Person-First Language in Autism: Shaping Respectful Narratives

person-first language

Person-First Language in Autism: Shaping Respectful Narratives


Language is a powerful tool that shapes perceptions and attitudes, especially in contexts involving diverse communities. Person-first language stands as a key principle that aims to honor the individuality and humanity of people on the autism spectrum.

Understanding Person-First Language:

Person-first language prioritizes the individual over their condition or diagnosis. It emphasizes the personhood of an individual before their disability or difference, recognizing their inherent value, identity, and capabilities. In the context of autism, using person-first language means referring to individuals as “people with autism” rather than defining them solely by their condition, such as “autistic people.”

The Importance of Person-First Language in Autism:

  1. Respect and Dignity: Person-first language emphasizes respect for the individual by acknowledging them as a person first, not defined solely by their diagnosis. It promotes dignity and affirms the uniqueness of each individual on the autism spectrum.
  2. Empowerment and Self-Advocacy: By using person-first language, individuals are empowered to assert their identity beyond their diagnosis. It encourages self-advocacy and helps in shaping a positive self-image.
  3. Reducing Stigma and Stereotypes: Person-first language helps in dispelling myths, stereotypes, and stigma associated with autism. It promotes the understanding that autism is just one aspect of a person’s identity and does not define their entirety.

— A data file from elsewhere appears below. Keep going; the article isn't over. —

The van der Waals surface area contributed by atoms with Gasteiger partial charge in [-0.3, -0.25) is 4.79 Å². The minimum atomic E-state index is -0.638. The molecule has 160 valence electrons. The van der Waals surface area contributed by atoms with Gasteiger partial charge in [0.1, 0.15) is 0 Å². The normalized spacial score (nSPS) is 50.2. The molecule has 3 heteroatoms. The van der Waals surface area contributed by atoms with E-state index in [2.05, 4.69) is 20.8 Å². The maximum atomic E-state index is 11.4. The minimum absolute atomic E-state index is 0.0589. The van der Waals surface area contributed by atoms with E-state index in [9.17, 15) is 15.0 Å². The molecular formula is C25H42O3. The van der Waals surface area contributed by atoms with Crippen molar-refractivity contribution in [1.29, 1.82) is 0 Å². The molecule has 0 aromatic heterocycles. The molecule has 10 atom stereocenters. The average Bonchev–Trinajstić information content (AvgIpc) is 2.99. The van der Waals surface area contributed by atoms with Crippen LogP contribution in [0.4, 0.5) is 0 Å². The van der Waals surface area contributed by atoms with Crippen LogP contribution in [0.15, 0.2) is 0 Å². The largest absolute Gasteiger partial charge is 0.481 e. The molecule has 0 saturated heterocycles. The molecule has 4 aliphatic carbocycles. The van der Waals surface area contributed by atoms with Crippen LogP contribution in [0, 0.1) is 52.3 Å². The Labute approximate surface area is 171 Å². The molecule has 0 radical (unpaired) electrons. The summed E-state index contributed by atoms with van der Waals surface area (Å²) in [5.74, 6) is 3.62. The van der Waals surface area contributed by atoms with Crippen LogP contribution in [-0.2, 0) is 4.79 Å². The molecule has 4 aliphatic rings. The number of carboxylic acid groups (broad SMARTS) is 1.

4. Promoting Inclusivity and Acceptance: Adopting a person-first language fosters an inclusive environment that embraces diversity. It encourages acceptance and appreciation of individuals for who they are beyond their diagnosis.

Tips for Using Person-First Language in Discussions about Autism:

  1. Focus on the Individual: Refer to “individuals with autism” or “people on the autism spectrum” instead of labeling someone as “autistic.”
  2. Avoid Defining Solely by Diagnosis: Emphasize the personhood of individuals by putting the person before the condition or diagnosis.
  3. Listen and Learn: Respectful language evolves, and it’s essential to listen to the preferences of individuals and communities. Some individuals might prefer identity-first language (“autistic person”), so honoring their preference is crucial.


Person-first language in discussions about autism promotes a culture of respect, acceptance, and inclusivity. It’s a powerful tool in recognizing the humanity, individuality, and strengths of individuals on the autism spectrum. By adopting person-first language, we affirm that every person has value beyond their diagnosis and deserves to be seen and respected for who they are.

For further readsing on the importance of using person-first language check out this article from Autism Parenting Magazine.

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